Air India puts up 5 more Dreamliners for leaseback

Written by PTI | New Delhi | Updated: Jul 5 2014, 01:39am hrs
Air indiaAir India last year sold five of its Boeing.(PTI)
Air India will sell and lease back five of its new Dreamliners as part of cost-cutting measures and save substantial sums to pay off the bridge loans it has taken against these aircraft, official sources said.

The national carrier has issued a tender inviting bids for the sale and leaseback of five Boeing 787-8 Dreamliners, which were delivered between August 26 last year and January 28 this year, the bid document said.

Leaseback, short for sale-and-leaseback, is a financial transaction where one sells an asset and leases it back for the long-term. Hence, one continues to use the asset but no longer owns it.

Air India has fixed a reserve purchase price of USD 116 million for an aircraft and bids below this amount would not be considered, the document said, adding that the airline would sell the five planes and immediately lease them back for a period of 12 years with an option to extend the lease.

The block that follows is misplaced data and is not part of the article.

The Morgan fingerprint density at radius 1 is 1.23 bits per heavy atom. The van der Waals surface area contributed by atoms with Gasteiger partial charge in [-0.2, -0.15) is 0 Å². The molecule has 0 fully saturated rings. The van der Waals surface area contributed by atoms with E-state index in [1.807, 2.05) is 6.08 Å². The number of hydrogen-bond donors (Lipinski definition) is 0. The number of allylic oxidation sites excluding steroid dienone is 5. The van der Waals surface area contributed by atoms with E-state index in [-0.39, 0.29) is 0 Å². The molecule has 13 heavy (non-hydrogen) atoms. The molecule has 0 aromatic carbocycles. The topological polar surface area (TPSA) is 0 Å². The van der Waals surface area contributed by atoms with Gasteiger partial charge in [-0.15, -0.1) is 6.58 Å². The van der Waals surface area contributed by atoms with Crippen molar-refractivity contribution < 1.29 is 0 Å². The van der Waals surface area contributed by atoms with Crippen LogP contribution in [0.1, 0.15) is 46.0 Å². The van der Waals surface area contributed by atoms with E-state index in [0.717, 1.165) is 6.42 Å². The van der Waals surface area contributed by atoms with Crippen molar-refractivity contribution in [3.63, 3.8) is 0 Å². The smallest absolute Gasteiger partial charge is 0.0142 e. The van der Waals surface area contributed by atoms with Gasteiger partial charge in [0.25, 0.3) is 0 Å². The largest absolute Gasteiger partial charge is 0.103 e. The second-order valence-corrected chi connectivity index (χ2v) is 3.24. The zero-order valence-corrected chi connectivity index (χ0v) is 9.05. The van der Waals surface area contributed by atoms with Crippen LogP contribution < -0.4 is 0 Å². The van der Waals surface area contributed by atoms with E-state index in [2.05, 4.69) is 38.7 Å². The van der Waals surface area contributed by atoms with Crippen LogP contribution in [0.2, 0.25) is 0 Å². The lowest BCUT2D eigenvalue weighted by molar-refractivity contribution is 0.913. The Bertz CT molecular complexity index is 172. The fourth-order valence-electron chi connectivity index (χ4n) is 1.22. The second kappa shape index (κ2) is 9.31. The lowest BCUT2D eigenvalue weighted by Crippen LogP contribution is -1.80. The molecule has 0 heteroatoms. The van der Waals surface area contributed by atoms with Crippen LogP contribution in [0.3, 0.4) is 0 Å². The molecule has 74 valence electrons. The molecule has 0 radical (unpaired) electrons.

The national carrier has so far taken delivery of 14 of these aircraft and concluded leaseback arrangement for the first seven of those. It had ordered 27 of these fuel- efficient planes in January 2006 from its US manufacturer.

Airline officials, while leasing the previous lot of seven Dreamliners, had estimated that the company would earn over $800 million through that sale.

This time round, the airline is expecting to raise over $600 million by way of selling the five aircraft, they said, adding that the amount would be used to pay off the bridge loans taken against these planes apart from other operational requirements.

The officials also said that the Boeing 787s have given positive results on routes on which the airline was incurring cash losses as the fuel burn on these aircraft was 15 per cent less than that for Boeing 777s.

Air India last year sold five of its Boeing 777-200 (Long Range) planes to Abu Dhabi-based carrier Etihad for about $350 million.